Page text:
On this Veteran's Day in Southfield seven decades after fighting in World War II, six metro Detroit war veterans receive medals for their role in liberating France from Nazi occupation.
It is one of the highest honors France bestows upon those who carry out actions of great value.
"You hear about it when you're in the Army about different medals and rewards," said Robert Haffner, World War II veteran. "All of us would say we'll never get it even if we stay alive. And here we are 72 years later, I am so honored to receive this French award I still can't believe it because it feels like a dream."
And in Waterford a small but symbolic Veteran's Day ceremony, members of Vietnam veterans motorcycle club gather to pay tribute to fellow veterans and to remember a difficult time in American history.
"The Vietnam vets you were almost afraid to tell somebody you were over there," said Thomas Wynn. "You were shunned. It really hurt. I never want to see people treat vets like they did Vietnam vets."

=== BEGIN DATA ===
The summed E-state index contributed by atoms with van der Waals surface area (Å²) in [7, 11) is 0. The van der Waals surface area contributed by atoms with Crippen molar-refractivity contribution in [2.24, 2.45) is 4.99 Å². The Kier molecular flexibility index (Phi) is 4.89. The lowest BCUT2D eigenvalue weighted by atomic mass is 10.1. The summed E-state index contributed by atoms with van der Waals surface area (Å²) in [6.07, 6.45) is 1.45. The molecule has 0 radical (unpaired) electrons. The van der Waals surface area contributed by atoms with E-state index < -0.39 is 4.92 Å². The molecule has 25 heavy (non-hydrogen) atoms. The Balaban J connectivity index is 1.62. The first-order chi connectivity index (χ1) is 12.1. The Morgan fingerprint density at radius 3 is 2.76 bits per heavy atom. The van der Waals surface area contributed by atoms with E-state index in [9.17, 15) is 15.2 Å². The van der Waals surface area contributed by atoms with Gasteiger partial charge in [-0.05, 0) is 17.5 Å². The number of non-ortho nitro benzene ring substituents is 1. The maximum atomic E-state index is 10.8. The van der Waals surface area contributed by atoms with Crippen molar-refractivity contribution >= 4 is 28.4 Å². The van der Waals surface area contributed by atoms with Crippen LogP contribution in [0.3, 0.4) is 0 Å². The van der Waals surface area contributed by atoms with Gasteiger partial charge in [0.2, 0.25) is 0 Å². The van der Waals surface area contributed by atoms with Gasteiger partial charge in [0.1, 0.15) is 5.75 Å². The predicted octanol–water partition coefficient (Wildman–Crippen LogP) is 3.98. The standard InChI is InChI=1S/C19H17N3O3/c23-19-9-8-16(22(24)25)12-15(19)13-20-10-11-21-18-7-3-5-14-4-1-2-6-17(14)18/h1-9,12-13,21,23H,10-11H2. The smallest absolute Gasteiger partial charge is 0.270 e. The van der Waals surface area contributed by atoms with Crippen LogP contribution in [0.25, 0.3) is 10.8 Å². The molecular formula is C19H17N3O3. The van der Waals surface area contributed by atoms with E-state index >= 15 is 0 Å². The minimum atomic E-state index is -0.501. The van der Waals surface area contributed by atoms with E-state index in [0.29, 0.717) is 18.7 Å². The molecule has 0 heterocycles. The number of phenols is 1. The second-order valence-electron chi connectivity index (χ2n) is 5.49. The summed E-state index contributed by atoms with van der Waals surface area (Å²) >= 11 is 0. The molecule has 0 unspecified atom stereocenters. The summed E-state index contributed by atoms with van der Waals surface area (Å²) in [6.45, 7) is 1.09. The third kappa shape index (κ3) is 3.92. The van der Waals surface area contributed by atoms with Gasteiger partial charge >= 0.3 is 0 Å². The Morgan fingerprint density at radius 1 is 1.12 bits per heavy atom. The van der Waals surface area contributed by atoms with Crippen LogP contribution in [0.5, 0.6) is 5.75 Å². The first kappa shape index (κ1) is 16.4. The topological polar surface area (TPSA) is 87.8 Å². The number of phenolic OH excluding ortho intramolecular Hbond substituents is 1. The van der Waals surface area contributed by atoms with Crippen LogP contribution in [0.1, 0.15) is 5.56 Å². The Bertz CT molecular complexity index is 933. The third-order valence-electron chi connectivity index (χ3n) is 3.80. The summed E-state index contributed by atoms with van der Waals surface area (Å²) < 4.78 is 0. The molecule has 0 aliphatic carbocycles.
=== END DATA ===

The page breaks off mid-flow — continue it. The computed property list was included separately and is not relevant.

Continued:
But years after they returned from war, these vets say they feel like they are appreciated.
"It means a lot," said Chuck Metz, Vietnam veteran. "On this one day veterans get their due diligence. They get honored for their service."
Lynn Hess' father and five uncles all fought in World War II at the same time and they all came back alive.
"They gave of themselves they gave the best of their youth - my dad quit high school at 17," Hess said. "And a lot of them did, they believed in freedom."